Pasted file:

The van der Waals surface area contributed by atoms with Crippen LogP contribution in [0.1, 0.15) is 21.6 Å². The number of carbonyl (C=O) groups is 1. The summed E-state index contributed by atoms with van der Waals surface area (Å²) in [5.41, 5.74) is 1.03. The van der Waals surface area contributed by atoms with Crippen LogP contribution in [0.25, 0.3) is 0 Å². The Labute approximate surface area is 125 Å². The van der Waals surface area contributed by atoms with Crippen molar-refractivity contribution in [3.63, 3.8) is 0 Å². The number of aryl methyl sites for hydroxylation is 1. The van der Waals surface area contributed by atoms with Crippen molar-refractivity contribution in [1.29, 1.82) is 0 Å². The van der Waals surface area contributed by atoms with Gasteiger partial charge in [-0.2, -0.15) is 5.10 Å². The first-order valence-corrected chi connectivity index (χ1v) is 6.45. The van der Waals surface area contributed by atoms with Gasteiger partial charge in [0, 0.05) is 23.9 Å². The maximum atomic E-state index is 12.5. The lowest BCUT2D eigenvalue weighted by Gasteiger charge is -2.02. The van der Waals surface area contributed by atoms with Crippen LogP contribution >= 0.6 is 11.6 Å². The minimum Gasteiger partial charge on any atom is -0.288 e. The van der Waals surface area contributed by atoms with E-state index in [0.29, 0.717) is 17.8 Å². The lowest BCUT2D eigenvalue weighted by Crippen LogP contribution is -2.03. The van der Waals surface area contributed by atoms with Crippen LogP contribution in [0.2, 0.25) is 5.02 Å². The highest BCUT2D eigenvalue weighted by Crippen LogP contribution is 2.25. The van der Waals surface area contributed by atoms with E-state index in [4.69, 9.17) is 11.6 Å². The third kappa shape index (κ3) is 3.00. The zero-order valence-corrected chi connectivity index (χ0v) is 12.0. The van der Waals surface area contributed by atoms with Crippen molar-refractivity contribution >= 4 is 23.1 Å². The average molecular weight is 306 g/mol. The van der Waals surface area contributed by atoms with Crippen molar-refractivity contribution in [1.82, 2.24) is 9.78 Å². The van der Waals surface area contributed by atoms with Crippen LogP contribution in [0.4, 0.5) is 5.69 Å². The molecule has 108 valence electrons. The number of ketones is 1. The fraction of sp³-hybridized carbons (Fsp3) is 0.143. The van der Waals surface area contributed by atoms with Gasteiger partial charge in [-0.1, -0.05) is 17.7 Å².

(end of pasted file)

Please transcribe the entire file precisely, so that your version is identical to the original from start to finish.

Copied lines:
The van der Waals surface area contributed by atoms with Crippen LogP contribution in [0.1, 0.15) is 21.6 Å². The number of carbonyl (C=O) groups is 1. The summed E-state index contributed by atoms with van der Waals surface area (Å²) in [5.41, 5.74) is 1.03. The van der Waals surface area contributed by atoms with Crippen LogP contribution in [0.25, 0.3) is 0 Å². The Labute approximate surface area is 125 Å². The van der Waals surface area contributed by atoms with Crippen molar-refractivity contribution in [3.63, 3.8) is 0 Å². The number of aryl methyl sites for hydroxylation is 1. The van der Waals surface area contributed by atoms with Crippen molar-refractivity contribution in [1.29, 1.82) is 0 Å². The van der Waals surface area contributed by atoms with Gasteiger partial charge in [-0.2, -0.15) is 5.10 Å². The first-order valence-corrected chi connectivity index (χ1v) is 6.45. The van der Waals surface area contributed by atoms with Gasteiger partial charge in [0, 0.05) is 23.9 Å². The maximum atomic E-state index is 12.5. The lowest BCUT2D eigenvalue weighted by Gasteiger charge is -2.02. The van der Waals surface area contributed by atoms with Crippen LogP contribution >= 0.6 is 11.6 Å². The minimum Gasteiger partial charge on any atom is -0.288 e. The van der Waals surface area contributed by atoms with E-state index in [0.29, 0.717) is 17.8 Å². The lowest BCUT2D eigenvalue weighted by Crippen LogP contribution is -2.03. The van der Waals surface area contributed by atoms with Crippen LogP contribution in [0.2, 0.25) is 5.02 Å². The highest BCUT2D eigenvalue weighted by Crippen LogP contribution is 2.25. The van der Waals surface area contributed by atoms with E-state index in [4.69, 9.17) is 11.6 Å². The third kappa shape index (κ3) is 3.00. The zero-order valence-corrected chi connectivity index (χ0v) is 12.0. The van der Waals surface area contributed by atoms with Crippen molar-refractivity contribution >= 4 is 23.1 Å². The average molecular weight is 306 g/mol. The van der Waals surface area contributed by atoms with Crippen molar-refractivity contribution in [1.82, 2.24) is 9.78 Å². The van der Waals surface area contributed by atoms with Crippen LogP contribution in [0.4, 0.5) is 5.69 Å². The molecule has 108 valence electrons. The number of ketones is 1. The fraction of sp³-hybridized carbons (Fsp3) is 0.143. The van der Waals surface area contributed by atoms with Gasteiger partial charge in [-0.1, -0.05) is 17.7 Å².